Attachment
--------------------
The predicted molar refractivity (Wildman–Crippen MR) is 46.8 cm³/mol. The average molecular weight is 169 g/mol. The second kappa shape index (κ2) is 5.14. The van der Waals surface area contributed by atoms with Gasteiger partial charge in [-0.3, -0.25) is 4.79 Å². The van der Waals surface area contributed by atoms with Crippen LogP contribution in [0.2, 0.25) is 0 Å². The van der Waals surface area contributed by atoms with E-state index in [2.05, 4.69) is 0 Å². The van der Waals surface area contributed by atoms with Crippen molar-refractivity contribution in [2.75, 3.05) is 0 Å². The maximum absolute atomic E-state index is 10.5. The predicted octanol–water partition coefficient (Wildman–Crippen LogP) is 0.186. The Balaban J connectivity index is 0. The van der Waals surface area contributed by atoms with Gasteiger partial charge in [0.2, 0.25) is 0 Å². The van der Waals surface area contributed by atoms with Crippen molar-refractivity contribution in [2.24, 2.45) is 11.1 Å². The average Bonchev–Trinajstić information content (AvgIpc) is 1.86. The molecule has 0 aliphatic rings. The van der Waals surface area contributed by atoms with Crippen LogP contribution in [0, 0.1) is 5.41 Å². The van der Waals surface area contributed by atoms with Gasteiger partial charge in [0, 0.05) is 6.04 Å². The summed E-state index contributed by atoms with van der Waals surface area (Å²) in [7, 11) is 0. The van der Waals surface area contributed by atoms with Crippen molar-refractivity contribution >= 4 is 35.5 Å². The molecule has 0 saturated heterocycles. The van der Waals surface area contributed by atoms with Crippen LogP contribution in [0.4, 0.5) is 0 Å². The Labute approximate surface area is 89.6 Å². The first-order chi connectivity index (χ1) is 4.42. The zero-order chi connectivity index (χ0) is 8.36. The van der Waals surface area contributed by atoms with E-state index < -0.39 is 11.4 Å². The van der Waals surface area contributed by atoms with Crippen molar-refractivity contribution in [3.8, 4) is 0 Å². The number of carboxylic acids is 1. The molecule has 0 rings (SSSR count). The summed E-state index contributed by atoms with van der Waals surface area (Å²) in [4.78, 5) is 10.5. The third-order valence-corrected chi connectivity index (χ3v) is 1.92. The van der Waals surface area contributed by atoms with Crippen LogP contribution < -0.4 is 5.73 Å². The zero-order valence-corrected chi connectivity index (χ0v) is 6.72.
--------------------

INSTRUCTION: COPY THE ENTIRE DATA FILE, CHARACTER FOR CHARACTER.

The predicted molar refractivity (Wildman–Crippen MR) is 46.8 cm³/mol. The average molecular weight is 169 g/mol. The second kappa shape index (κ2) is 5.14. The van der Waals surface area contributed by atoms with Gasteiger partial charge in [-0.3, -0.25) is 4.79 Å². The van der Waals surface area contributed by atoms with Crippen LogP contribution in [0.2, 0.25) is 0 Å². The van der Waals surface area contributed by atoms with E-state index in [2.05, 4.69) is 0 Å². The van der Waals surface area contributed by atoms with Crippen molar-refractivity contribution in [2.75, 3.05) is 0 Å². The maximum absolute atomic E-state index is 10.5. The predicted octanol–water partition coefficient (Wildman–Crippen LogP) is 0.186. The Balaban J connectivity index is 0. The van der Waals surface area contributed by atoms with Gasteiger partial charge in [0.2, 0.25) is 0 Å². The van der Waals surface area contributed by atoms with Crippen molar-refractivity contribution in [2.24, 2.45) is 11.1 Å². The average Bonchev–Trinajstić information content (AvgIpc) is 1.86. The molecule has 0 aliphatic rings. The van der Waals surface area contributed by atoms with Crippen LogP contribution in [0, 0.1) is 5.41 Å². The van der Waals surface area contributed by atoms with Gasteiger partial charge in [0, 0.05) is 6.04 Å². The summed E-state index contributed by atoms with van der Waals surface area (Å²) in [7, 11) is 0. The van der Waals surface area contributed by atoms with Crippen molar-refractivity contribution >= 4 is 35.5 Å². The molecule has 0 saturated heterocycles. The van der Waals surface area contributed by atoms with Crippen LogP contribution in [0.4, 0.5) is 0 Å². The Labute approximate surface area is 89.6 Å². The first-order chi connectivity index (χ1) is 4.42. The zero-order chi connectivity index (χ0) is 8.36. The van der Waals surface area contributed by atoms with E-state index < -0.39 is 11.4 Å². The van der Waals surface area contributed by atoms with Crippen molar-refractivity contribution in [3.8, 4) is 0 Å². The number of carboxylic acids is 1. The molecule has 0 rings (SSSR count). The summed E-state index contributed by atoms with van der Waals surface area (Å²) in [4.78, 5) is 10.5. The third-order valence-corrected chi connectivity index (χ3v) is 1.92. The van der Waals surface area contributed by atoms with Crippen LogP contribution < -0.4 is 5.73 Å². The zero-order valence-corrected chi connectivity index (χ0v) is 6.72.